My book, The Complete Idiot’s Guide to Fermenting Foods, is out today!
How I Came to Write this Book
Last summer, an acquisitions editor from Alpha Books wrote to me to see if I would be interested in writing a book on fermentation for The Complete Idiot’s Guide series. The production schedule was already set because they were already certain about getting this title written. I was interested, though it took me a week or two to figure that out!
Then I went through the process of creating a Table of Contents and writing a chapter for the editors — to see if my style and approach was a good match. Then we came to an agreement (otherwise known as a contract). And then the writing began! It was a whirlwind because I had about three months to finish the entire book.
Thankfully, this was during the summer of 2011. Lots of produce around for recipe testing. Homeschooling took a break. My children even went to California for a few weeks (which strangely, made the writing harder… ). I have to be honest and say that it was really tough to get it done. I found myself getting up early and staying up late, and not keeping up with housework. Still, by early September 2011, I submitted the entire manuscript.
The editors each took a turn with the book, including our dear friend Shannon Stonger from Nourishing Days, who stepped in as technical editor and brought her great insight and comments to the book.
Then the manuscript came back to me for a final edit. I think that was in October sometime. After that, it was out of my hands and in production. Since then, I’ve been waiting… like all of you!
In fact, though the book goes on sale today, I have yet to receive my copies. 😉 Maybe you all will see it before I do!
What’s in the Book?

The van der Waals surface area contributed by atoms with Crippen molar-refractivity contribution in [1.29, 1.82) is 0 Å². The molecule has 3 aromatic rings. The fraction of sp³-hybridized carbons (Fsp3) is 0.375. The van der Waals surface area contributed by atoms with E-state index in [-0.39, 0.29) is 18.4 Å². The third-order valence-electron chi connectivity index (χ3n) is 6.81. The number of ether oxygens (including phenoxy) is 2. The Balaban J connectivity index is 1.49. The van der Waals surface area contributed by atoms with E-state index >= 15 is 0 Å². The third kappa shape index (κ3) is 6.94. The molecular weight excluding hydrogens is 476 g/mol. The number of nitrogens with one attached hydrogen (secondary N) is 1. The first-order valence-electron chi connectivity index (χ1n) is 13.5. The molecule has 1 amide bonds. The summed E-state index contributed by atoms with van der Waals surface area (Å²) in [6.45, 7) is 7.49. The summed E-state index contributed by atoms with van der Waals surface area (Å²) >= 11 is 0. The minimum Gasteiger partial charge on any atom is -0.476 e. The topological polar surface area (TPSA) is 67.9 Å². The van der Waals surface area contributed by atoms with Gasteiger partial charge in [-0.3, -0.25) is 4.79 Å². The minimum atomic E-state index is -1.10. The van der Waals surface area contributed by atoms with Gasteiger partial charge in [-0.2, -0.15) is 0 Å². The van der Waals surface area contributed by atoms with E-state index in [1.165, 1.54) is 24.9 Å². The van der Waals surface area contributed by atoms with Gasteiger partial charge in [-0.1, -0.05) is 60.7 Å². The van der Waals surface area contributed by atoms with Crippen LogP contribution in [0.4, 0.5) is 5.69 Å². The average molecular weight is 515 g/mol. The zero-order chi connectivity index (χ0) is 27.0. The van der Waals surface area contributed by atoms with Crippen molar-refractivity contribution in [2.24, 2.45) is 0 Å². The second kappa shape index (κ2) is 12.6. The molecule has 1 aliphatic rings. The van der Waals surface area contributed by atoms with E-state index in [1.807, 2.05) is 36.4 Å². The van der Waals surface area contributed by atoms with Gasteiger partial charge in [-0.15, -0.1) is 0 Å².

- History of fermenting
- Traditional fermenting v. modern pickling methods
- The nutrition of fermented foods
- How fermentation works
- Equipment, tools, and ingredients for fermentation
- How to ferment virtually every food group — vegetables, fruits, condiments, beverages (alcoholic and non-alcoholic), beans, grains, dairy and cheese, meats and fish
- Over 150 recipes!
How Does This Book Differ from my Online Class on Lacto-Fermentation?
I’ve been getting this question a lot. This book includes more recipes overall, as well as non-lacto types of fermentation. However, the online class includes video instruction and forum support. In a nutshell, the overall ideas are the same between class and book, but the format brings the biggest differences. Choose accordingly — or choose both! 🙂
Big, Big, Big Thanks!
First, I thank my God and Savior Jesus Christ who has blessed my life and gave me this opportunity.
I also want to thank all the people who helped this book come to be. Your recipes, insight, encouragement, testing… I am proud of this book, but I am even more proud and blessed to know and work with all these great people!
My family both near and far — thank you for cheering me on and giving me space to work. I dedicated this book to my parents — you all will see why when you read it!
Thank you to the great fermenters and friends who shared favorite recipes. Yumm, yumm!
- Marillyn Beard from Just Making Noise
- Donielle Baker from Naturally Knocked Up
- Jerri Beddell from Homesteader Supply
- Sylvia Britton from Christian HomeKeeper
- Michael Bunker, author of Surviving Off Off-Grid
- Annette Cottrell from Sustainable Eats and author of The Urban Farm Handbook
- Amy Davis, friend and eCourse member extra-ordinaire
- Christina Dickson from GNOWFGLINS
- Jami Ellis from GNOWFGLINS
- Julie Feickert from Cultures for Health
- Liam from Umpqua, Oregon
- Gerard Van Assche from the Umpqua Valley Brewer’s Guild
- Erin Vander Lugt from GNOWFGLINS
- Stanley Marianski and Adam Marianski, authors of The Art of Making Fermented Sausages
These special friends tested recipes and shared impressions: Connie Burt, Kimarie Card from The Cardamom’s Card, Buffi Frazier, Nikki Hughes from Christian Mommy Blogger, Deborah Ledet, and Elisabeth Tull. Thank you for your kind and helpful comments.
These special friends helped with editing the manuscript: Shannon Stonger from Nourishing Days, Rand Dickson, Sonya Hemmings from Hemmings Half Dozen, and Gerard Van Assche of the Umpqua Valley Brewer’s Guild. I also loved working with the editors for Alpha Books and Penguin Group — thank you to Brook, Jen, Janette, and Jan for your enthusiasm and help!
Please… if you’re listed above, do not buy the book. I’ll be sending you a copy! 🙂
In the News!
If you are a blogger or website owner interested in reviewing the book, interviewing me, or otherwise promoting the book, please contact Wilks Communication via their website or at (708) 434-5006. Thank you!
Thank you all, dear friends, for sharing my excitement about the book. If you have questions or comments, please leave a note below.
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